Followers of the short story form will probably know of O. Henry, the pen-name of American author William Sydney Porter (1862-1910). Although he also wrote poetry and non-fiction, Henry was best known for his prodigious short story writing. His legacy, as Wikipedia says, includes the O. Henry Award, which is an annual prize awarded to outstanding short stories. The award was first made in 1919, and since then the winning stories have been published in an annual collection. I was introduced to this via the 2003 collection which includes stories by writers like A.S. Byatt, Anthony Doerr, T. Coraghessan Boyle, William Trevor, and Alice Munro. You can see the quality we are talking about. The 2003 issue also introduced me to another writer, Chimamanda Ngozi Adichie, whose “The American Embassy”, I read from the collection, and whose novel, Half of a yellow sun, I went on to read as a result.
All this is to introduce the fact that Library of America (LOA) recently published an O. Henry short story, and I thought I’d share it here.
“Conscience in art”
LOA, as always, provides some introductory notes to the story, starting a bit mysteriously in this case, by referencing the turn of the century Pittsburgh millionaires, such as electricity magnate George Westinghouse, steel company executives F. T. F. Lovejoy, Andrew Carnegie, and Henry Clay Frick, and other wealthy industrialists. Many “were passionate collectors of art”. Then they make their point, because this fact, they say, “supplies the plot of O. Henry’s story”. It’s worth pointing out, too, that an article referenced by LOA, says that Henry disliked Pittsburgh.
LOA goes on then to say that in November 1906, the editors of McClure’s magazine, wrote that
“In five years of magazine writing, O. Henry has reached the top of current fiction. The quantity as well as the quality of his work is remarkable, and he grows with every story. More stories of New York, the field of his great book The Four Million, will appear in McClure’s in the coming year.”
O. Henry, LOA continues, had signed a contract for a dozen stories at $300 each. This might sound a big ask, but he was famously productive, having published 121 stories in 1904 and 1905. However, as it turned out, not one O. Henry short story appeared in McClure’s that year, largely because his health was declining as his drinking increased. Henry did, however, write some stories that year, with nearly half of them, says LOA, featuring “an affable con man named Jeff Peters” who had debuted in a 1903 story. Some ten or so Jeff Peters stories were distributed nationally by the McClure Newspaper Syndicate in 1907 in a series they called “The Gentle Grafter.”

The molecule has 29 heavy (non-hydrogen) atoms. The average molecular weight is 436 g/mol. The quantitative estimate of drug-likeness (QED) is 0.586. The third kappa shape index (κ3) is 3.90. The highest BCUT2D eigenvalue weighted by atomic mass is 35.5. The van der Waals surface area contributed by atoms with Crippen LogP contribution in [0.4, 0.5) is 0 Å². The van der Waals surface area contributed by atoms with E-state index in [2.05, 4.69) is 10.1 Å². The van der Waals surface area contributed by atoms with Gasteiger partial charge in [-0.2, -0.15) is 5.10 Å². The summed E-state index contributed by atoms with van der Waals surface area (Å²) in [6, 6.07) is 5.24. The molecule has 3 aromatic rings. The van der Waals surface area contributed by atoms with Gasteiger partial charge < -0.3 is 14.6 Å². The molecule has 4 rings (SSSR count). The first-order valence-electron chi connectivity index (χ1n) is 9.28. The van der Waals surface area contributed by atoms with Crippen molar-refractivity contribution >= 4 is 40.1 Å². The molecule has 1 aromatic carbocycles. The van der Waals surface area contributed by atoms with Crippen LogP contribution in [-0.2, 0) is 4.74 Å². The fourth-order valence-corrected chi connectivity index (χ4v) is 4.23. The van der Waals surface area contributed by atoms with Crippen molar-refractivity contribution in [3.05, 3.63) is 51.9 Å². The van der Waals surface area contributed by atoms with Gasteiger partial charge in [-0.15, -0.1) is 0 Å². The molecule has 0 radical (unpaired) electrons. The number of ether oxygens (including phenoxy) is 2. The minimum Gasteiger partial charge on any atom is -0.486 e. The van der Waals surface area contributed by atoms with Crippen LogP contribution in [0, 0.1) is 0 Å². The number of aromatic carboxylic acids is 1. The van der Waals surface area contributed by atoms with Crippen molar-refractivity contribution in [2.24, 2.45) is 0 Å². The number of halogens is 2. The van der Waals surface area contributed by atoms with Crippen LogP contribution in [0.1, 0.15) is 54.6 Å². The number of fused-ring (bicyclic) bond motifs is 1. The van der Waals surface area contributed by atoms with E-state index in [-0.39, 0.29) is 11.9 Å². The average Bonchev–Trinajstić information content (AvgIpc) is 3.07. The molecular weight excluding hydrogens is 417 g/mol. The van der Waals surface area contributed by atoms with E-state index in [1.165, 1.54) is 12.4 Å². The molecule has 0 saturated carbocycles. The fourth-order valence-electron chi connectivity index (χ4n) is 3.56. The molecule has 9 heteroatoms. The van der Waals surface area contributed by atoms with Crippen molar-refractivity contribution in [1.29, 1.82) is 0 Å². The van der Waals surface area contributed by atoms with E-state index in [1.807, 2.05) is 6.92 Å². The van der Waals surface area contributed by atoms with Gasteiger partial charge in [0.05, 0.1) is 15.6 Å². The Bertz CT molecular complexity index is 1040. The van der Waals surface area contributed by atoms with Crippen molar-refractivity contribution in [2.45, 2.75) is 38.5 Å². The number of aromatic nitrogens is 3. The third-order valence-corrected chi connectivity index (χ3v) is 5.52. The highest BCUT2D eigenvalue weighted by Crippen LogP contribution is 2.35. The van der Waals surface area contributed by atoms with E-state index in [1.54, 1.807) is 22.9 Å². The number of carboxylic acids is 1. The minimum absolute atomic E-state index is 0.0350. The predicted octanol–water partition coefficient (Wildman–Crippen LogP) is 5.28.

Then came the information that surprised me, because I don’t know Henry’s story. LOA says that these Jeff Peters stories came out of Porter’s three years in prison – for embezzlement – at the turn of the century. He worked the night shift as the druggist in the prison’s hospital, and is believed to have first drafted some of these tales during that time. According to LOA, the prison’s head pharmacist Dr. John M. Thomas reported that many of the stories were told to Henry on his rounds. Thomas said that he would frequently “find a story written on scrap paper on my desk in the morning, with a note telling me to read it before he sent it out.” LOA says that “Conscience in Art” is perhaps the best-known story in the collection. In it, they say, “the criminal principles and linguistic malapropisms of the swindler Jeff Peters finally meet their match in the ethically challenged Andy Tucker.”
So, the story concerns two con men, Peters who has some conscience – “I never believed in taking any man’s dollars unless I gave him something for it” – and Tucker who had no such qualms. Tucker comes up with the idea of swindling the Pittsburgh millionaires, who, Tucker tells Peters, will be easy to meet because:
‘They are rough but uncivil in their manners, and though their ways are boisterous and unpolished, under it all they have a great deal of impoliteness and discourtesy. Nearly every one of ’em rose from obscurity, … If we act simple and unaffected and don’t go too far from the saloons and keep making a noise like an import duty on steel rails we won’t have any trouble in meeting some of ’em socially.’
Tucker comes up with an art fraud plan, and of course there’s a twist in which Tucker manages to succeed in a scam in a way that doesn’t offend his accomplice’s conscience. I’ve only read one other O. Henry story, “The gift of the magi” – which is often compared with Guy de Maupassant’s “The necklace”. It’s an intense story, and different to “Conscience in art”, which is lighter, more comic, in tone. However, behind the lightness is some insight into those heady turn-of-the-century times in the US when faith in rags-to-riches held rein, and perhaps, Henry’s attitude to the rich.
Have you read any O. Henry? If so, I’d love to hear your thoughts.
“Conscience in art”
First published: by the McClure Newspaper Syndicate (July 1907); then collected in The gentle grafter (1908).
Available: Online at the Library of America